Crunchyroll Malware Hack Targets Anime Fans

Put down that body pillow and drop the Pocky — your favorite Japanese shows might be infecting your computer!

If you tried to update or install the software for anime streaming service Crunchyroll on a Windows PC between 3:30 a.m. and 6:00 a.m. PDT (6:30 a.m. and 9:00 a.m. EDT) on Saturday, Nov. 4, your computer may be infected with a dangerous keylogger. Removing it won’t require a powerful burst of energy formed by the power of friendship, though; all you need is a little Windows Registry know-how.

Credit: Studio PierrotCredit: Studio Pierrot

This sad bit of news comes from Ellation, the company that owns Crunchyroll, as well as from Crunchyroll’s German-language and English-language Twitter accounts. The good news is that the Crunchyroll site wasn’t technically hacked; the bad news is that it had its DNS server hijacked, redirecting visitors to a Crunchyroll clone.

This unscrupulous site directed viewers to download a desktop viewer called “CrunchyViewer.exe.” It’s not exactly clear what this malicious Java-based application does, but in a blog posting, security expert Bart Blaze theorizes that it may be a keylogger.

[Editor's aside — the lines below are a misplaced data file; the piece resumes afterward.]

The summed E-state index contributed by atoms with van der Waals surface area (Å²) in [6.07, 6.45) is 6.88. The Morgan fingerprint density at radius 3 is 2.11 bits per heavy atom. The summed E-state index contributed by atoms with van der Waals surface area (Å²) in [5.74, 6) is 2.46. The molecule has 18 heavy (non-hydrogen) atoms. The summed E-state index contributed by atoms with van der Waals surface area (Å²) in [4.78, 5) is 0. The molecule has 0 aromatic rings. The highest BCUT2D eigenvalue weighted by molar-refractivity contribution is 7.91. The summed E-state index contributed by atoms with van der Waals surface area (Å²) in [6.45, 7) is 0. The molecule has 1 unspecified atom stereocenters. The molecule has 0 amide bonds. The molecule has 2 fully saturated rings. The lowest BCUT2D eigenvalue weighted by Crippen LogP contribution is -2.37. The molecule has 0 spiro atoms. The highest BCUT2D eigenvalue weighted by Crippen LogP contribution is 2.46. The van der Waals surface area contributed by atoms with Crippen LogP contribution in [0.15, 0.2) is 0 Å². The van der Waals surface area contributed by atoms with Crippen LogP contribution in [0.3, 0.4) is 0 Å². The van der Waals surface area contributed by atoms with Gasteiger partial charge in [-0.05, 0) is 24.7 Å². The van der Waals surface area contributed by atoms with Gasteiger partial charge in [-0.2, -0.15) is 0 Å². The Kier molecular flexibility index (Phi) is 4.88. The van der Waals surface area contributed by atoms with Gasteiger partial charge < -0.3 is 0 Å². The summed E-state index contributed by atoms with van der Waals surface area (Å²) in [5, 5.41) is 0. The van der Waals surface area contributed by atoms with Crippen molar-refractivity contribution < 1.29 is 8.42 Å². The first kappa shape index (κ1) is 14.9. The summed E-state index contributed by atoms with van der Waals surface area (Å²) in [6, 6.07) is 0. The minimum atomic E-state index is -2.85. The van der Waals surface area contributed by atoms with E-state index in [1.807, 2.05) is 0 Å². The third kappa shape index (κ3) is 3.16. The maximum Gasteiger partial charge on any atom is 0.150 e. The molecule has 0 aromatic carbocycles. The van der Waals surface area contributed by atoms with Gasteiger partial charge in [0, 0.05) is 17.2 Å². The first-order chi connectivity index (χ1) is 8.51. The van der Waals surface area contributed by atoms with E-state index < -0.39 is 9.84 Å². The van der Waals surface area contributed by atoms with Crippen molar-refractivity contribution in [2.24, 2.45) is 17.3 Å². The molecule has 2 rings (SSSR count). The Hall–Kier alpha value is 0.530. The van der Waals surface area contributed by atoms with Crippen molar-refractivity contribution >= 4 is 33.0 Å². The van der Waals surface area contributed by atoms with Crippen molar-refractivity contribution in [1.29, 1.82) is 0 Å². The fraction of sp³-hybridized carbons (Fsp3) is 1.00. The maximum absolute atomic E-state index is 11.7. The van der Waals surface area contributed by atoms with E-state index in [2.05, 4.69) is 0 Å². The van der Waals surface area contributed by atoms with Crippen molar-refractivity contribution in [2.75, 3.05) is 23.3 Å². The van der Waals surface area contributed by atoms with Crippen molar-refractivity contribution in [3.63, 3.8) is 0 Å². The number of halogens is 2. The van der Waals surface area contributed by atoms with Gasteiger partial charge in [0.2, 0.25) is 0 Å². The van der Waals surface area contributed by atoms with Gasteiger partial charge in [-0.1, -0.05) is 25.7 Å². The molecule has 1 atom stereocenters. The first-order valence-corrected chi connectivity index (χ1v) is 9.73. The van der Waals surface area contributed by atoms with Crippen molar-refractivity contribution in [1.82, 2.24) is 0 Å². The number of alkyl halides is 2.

As hijackings go, this was probably not the most devastating one of all time. The attack affected only Windows PCs, took place in the middle of the night for many customers, and required active participation on a user’s part. (If you downloaded, but didn’t run, the EXE file, all you need to do is delete it.) Still, if you did run the EXE, not every antivirus product will detect it before the malware can be installed.

If you’re one of the unfortunate few who did run and install the malicious software, here’s how to expunge it:

First, delete the EXE from your downloads folder. Then, run Regedit in the Windows command prompt. Navigate to HKEY_CURRENT_USERSOFTWAREMicrosoftWindowsCurrentVersionRun. You will see a key called “Java.” Delete it.

From there, go to your AppData folder, usually located in C:Users[Your Username]AppDataRoaming. Delete the file called “svchost.exe.” Run an antivirus scan of your choice to sweep out the dregs, and you’re done.

One thing to bear in mind is that if you input any passwords while you had the potential keylogger installed, they could have fallen into malicious hands by now. You should change them immediately.

Now you can resume watching superpowered schoolgirls save the world, or giant robots duke it out over the Tokyo skyline, or sulky teenagers sort out their problems in elaborate online games. Hey, it’s less embarrassing than having a computer full of malware.

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